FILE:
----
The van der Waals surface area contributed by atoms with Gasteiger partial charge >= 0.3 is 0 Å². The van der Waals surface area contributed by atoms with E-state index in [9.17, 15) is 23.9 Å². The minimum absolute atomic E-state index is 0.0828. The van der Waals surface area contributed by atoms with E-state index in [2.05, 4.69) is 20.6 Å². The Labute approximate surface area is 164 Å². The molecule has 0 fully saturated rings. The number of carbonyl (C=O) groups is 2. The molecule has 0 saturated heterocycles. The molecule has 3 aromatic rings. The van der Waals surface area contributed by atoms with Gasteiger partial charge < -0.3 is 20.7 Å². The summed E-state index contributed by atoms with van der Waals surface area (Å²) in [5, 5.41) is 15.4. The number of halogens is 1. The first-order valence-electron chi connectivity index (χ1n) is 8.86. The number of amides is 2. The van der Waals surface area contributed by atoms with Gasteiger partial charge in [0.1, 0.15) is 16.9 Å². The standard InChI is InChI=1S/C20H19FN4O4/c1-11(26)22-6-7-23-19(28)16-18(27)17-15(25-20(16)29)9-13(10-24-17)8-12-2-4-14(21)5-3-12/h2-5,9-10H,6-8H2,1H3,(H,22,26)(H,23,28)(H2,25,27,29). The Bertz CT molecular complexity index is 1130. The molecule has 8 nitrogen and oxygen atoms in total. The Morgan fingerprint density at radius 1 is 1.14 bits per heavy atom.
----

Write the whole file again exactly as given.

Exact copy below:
The van der Waals surface area contributed by atoms with Gasteiger partial charge >= 0.3 is 0 Å². The van der Waals surface area contributed by atoms with E-state index in [9.17, 15) is 23.9 Å². The minimum absolute atomic E-state index is 0.0828. The van der Waals surface area contributed by atoms with E-state index in [2.05, 4.69) is 20.6 Å². The Labute approximate surface area is 164 Å². The molecule has 0 fully saturated rings. The number of carbonyl (C=O) groups is 2. The molecule has 0 saturated heterocycles. The molecule has 3 aromatic rings. The van der Waals surface area contributed by atoms with Gasteiger partial charge < -0.3 is 20.7 Å². The summed E-state index contributed by atoms with van der Waals surface area (Å²) in [5, 5.41) is 15.4. The number of halogens is 1. The first-order valence-electron chi connectivity index (χ1n) is 8.86. The number of amides is 2. The van der Waals surface area contributed by atoms with Gasteiger partial charge in [0.1, 0.15) is 16.9 Å². The standard InChI is InChI=1S/C20H19FN4O4/c1-11(26)22-6-7-23-19(28)16-18(27)17-15(25-20(16)29)9-13(10-24-17)8-12-2-4-14(21)5-3-12/h2-5,9-10H,6-8H2,1H3,(H,22,26)(H,23,28)(H2,25,27,29). The Bertz CT molecular complexity index is 1130. The molecule has 8 nitrogen and oxygen atoms in total. The Morgan fingerprint density at radius 1 is 1.14 bits per heavy atom.